The output shows all the CAS actions that were performed on the table during the time period.

You can subset the stream to one service.

Consider a case where a user is having an issue logging in and you suspect you have an issue with the LDAP setup. To check the problem, you can firstly enable DEBUG logging on com.sas.identities. Then stream the log messages from the identities service.

./sas-ops logs –format pretty –source identities > logonerrors.json

Viewing the output shows that there is something wrong with the LDAP query.

I think you will agree that sas-ops logs is a very useful tool for monitoring and troubleshooting issues in a Viya environment. For more information, check out the following resources:

I would like to thank Bryan Ellington for his helpful input with this post.

Capturing log messages from Viya deployments was published on SAS Users.

10月 142019
 

I recently wrote about how to use PROC TTEST in SAS/STAT software to compute the geometric mean and related statistics. This prompted a SAS programmer to ask a related question. Suppose you have dozens (or hundreds) of variables and you want to compute the geometric mean of each. What is the best way to obtain these geometric means?

As I mentioned in the previous post, the SAS/IML language supports the GEOMEAN function, so you compute the geometric means by iterating over each column in a data matrix. If you do not have SAS/IML software, you can use PROC UNIVARIATE in Base SAS. The UNIVARIATE procedure supports the OUTTABLE= option, which creates a SAS data set that contains many univariate statistics, including the geometric mean.

For example, suppose you want to compute the geometric means for all numeric variables in the Sashelp.Cars data set. You can use the OUTTABLE= option to write the output statistics to a data set and then print only the column that contains the geometric mean, as follows:

proc univariate data=Sashelp.Cars outtable=DescStats noprint;
   var _NUMERIC_;
run;
 
proc print data=DescStats noobs;
   var _var_ _GEOMEAN_;
run;

This method also works if your data contain a classification variable and you want to compute the geometric mean for each level of the classification variable. For example, the following statements compute the geometric means for two variables for each level of the Origin variable, which has the values "Asia", "Europe", and "USA":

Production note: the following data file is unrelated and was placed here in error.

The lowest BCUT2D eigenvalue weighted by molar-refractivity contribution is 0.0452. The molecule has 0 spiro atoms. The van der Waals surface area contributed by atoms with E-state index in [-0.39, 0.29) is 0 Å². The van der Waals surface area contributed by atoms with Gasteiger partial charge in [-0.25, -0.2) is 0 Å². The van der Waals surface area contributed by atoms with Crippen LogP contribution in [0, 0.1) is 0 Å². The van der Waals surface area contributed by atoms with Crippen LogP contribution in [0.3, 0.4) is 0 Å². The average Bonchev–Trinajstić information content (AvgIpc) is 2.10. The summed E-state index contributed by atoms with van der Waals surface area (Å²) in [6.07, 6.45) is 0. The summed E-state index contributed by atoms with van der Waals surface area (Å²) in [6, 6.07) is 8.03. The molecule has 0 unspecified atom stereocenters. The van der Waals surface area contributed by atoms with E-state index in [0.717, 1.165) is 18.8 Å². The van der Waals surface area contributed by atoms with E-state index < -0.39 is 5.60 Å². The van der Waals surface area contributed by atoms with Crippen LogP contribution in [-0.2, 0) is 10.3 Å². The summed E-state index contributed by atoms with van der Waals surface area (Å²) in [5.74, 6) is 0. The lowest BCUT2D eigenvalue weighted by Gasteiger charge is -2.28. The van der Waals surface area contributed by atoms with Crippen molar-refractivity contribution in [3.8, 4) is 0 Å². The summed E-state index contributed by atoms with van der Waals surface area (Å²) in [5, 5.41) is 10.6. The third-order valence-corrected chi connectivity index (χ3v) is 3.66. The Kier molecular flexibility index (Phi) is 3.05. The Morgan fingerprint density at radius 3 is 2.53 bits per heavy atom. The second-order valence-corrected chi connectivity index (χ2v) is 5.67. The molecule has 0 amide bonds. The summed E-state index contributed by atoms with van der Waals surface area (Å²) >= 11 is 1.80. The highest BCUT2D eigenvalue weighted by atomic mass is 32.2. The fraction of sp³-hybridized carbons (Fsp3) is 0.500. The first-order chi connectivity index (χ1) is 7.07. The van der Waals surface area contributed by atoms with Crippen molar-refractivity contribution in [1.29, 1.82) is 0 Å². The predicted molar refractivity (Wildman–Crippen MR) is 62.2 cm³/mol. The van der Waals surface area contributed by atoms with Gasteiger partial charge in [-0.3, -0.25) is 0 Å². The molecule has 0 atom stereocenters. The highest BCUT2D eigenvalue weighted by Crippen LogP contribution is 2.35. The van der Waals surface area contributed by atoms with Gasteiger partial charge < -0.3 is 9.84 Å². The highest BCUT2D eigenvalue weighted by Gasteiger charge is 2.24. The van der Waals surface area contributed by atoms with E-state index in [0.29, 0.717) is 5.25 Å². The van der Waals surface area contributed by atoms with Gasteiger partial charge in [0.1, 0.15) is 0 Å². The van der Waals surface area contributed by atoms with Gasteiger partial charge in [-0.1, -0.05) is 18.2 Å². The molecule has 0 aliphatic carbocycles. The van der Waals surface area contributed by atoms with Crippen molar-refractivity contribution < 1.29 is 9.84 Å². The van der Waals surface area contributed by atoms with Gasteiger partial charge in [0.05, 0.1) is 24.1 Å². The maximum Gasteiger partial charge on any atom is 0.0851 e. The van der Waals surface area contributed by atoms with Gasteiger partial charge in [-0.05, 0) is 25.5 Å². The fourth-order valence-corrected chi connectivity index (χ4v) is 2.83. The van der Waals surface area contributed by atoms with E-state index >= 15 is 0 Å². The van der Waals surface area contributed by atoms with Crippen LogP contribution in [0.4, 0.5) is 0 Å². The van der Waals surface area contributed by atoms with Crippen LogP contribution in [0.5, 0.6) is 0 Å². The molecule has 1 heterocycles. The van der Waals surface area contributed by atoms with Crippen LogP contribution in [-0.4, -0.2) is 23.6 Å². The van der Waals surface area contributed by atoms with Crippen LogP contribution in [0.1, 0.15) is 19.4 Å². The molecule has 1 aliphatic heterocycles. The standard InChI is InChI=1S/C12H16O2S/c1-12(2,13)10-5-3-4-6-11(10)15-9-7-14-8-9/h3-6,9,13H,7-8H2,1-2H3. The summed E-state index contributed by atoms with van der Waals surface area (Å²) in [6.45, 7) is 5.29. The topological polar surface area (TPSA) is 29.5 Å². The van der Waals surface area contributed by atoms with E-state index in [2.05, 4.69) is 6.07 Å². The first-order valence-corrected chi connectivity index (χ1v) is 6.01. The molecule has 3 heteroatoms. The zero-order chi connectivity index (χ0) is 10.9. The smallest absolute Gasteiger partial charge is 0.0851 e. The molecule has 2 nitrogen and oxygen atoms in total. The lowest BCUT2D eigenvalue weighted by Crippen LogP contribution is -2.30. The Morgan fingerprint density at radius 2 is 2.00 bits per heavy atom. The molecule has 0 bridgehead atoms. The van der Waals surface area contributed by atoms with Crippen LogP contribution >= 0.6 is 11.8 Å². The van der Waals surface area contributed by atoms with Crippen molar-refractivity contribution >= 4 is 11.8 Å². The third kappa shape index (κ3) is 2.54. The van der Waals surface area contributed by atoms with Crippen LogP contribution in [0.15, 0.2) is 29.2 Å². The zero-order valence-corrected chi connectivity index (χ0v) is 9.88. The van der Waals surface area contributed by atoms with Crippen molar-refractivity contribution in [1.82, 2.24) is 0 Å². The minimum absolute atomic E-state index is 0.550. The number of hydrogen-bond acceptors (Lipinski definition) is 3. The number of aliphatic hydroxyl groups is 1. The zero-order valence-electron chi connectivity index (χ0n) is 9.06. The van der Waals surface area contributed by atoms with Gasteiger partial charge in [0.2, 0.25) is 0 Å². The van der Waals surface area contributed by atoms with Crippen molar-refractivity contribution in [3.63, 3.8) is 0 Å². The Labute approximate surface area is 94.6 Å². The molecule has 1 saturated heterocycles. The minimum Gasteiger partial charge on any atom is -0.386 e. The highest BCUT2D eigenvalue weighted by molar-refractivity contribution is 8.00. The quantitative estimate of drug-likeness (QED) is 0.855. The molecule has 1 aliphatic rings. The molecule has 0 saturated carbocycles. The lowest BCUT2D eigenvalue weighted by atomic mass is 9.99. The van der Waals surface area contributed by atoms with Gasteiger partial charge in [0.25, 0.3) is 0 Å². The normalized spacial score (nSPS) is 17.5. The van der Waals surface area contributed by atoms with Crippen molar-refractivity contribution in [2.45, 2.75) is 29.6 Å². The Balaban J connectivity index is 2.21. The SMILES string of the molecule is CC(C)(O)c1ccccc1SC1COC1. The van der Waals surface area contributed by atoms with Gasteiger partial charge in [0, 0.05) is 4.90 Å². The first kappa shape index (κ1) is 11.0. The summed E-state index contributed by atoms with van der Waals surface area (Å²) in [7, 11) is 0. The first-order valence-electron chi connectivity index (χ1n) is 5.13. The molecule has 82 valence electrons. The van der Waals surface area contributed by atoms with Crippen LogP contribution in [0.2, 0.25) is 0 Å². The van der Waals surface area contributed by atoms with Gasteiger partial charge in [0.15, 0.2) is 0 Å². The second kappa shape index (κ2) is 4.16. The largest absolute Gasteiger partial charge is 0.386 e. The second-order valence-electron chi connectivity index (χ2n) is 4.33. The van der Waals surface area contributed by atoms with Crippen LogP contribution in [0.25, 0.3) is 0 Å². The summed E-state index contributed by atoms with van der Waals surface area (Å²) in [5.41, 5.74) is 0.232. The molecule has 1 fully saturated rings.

proc univariate data=Sashelp.Cars outtable=DescStatsClass noprint;
   class Origin;
   var MPG_City Horsepower;
run;
 
proc print data=DescStatsClass noobs;
   var _var_ Origin _GEOMEAN_;
run;

In summary, if you want to use Base SAS to compute the geometric mean (or any of almost 50 other descriptive statistics) for many variables, use the OUTTABLE= option of PROC UNIVARIATE.

The post Compute the geometric mean for many variables in SAS appeared first on The DO Loop.

10月 102019
 

DATA Step BY Statements

DATA Step is a very powerful language that SAS and Open Source programmers leverage to stage data for the analytical life cycle. A popular technique is to use the DESCENDING option on BY variables to identify the largest value. Let’s review the example in Figure 1:

  • On line 74 we are using the descending option on the BY statement for the numeric variable MSRP. The reason we are doing this is so we can identify the most expensive car for each make of car in our data set.
  • On line 79 we group our data by MAKE of car.
  • On line 80 we leverage the FIRST. statement on the subsetting IF statement to output the first record for each MAKE. In Figure 2 we can review the results.


Figure 1. Descending BY Statement


Figure 2. Listing of Most Expensive Cars by MAKE

What is CAS?

CAS is SAS Viya’s in-memory engine that processes data and logic in a distributed computing paradigm. When working with CAS tables we can simulate the DESCENDING BY statement by creating a CAS View which will then become the source table to our DATA Step. Let’s review Figure 3:

  • On line 79 we will leverage the CASL (SAS® Cloud Analytic Services Language) action set TABLE with the action VIEW to create the CAS View that will be used as our source table in the DATA Step.
  • On lines 80 and 81 we will store our CAS View in the CASUSER CASLIB with the name of DESCENDING.
  • On line 82 and 83 we use the TABLES statement to specify the input CAS table to our CAS View.
  • On line 84 we use the VARLIST statement to identify the columns from the input table we want in our CAS View.
  • On lines 85 we create a new variable for our CAS View using the computedVars statement,
  • On line 86 we provide the math for our new variable N_MSRP. N_MSRP is the negated value of the input CAS table variable MSRP. Note: This simulation only works for numeric variables. For character data I suggest using LAST. processing which you can review in this blog post.


Figure 3. Simulating DESCENDING BY Statement for Numeric Variables

Now that we have our CAS View with its new variable N_MSRP, we can move on to the DATA Step code in Figure 3.

  • On line 92 the SET statement specifies the source to our DATA Step; CAS View CASUSER.DESCENDING
  • On line 83 we leverage the BY Statement to group our data in ascending order for the CAS View variables MAKE and N_MSRP. Because N_MSRP is in ascending order of our original variable MSRP is in DESCENDING order.
  • On line 94 we use a subsetting IF statement to output the first occurrence of each MAKE.

Figure 4 is a listing of our new CAS table CASUSER.DESCENDING2 and displays the most expensive car for each make of car.


Figure 4. Listing of Most Expensive Cars by MAKE

Template for Creating a CAS View

/* Create a CAS view */
/* For each DESCENDING numeric create a new variable(s) */
/* The value of the new variable(s) is the negated value */
/* of the original DESCENDING BY numeric variable(s) */
proc cas;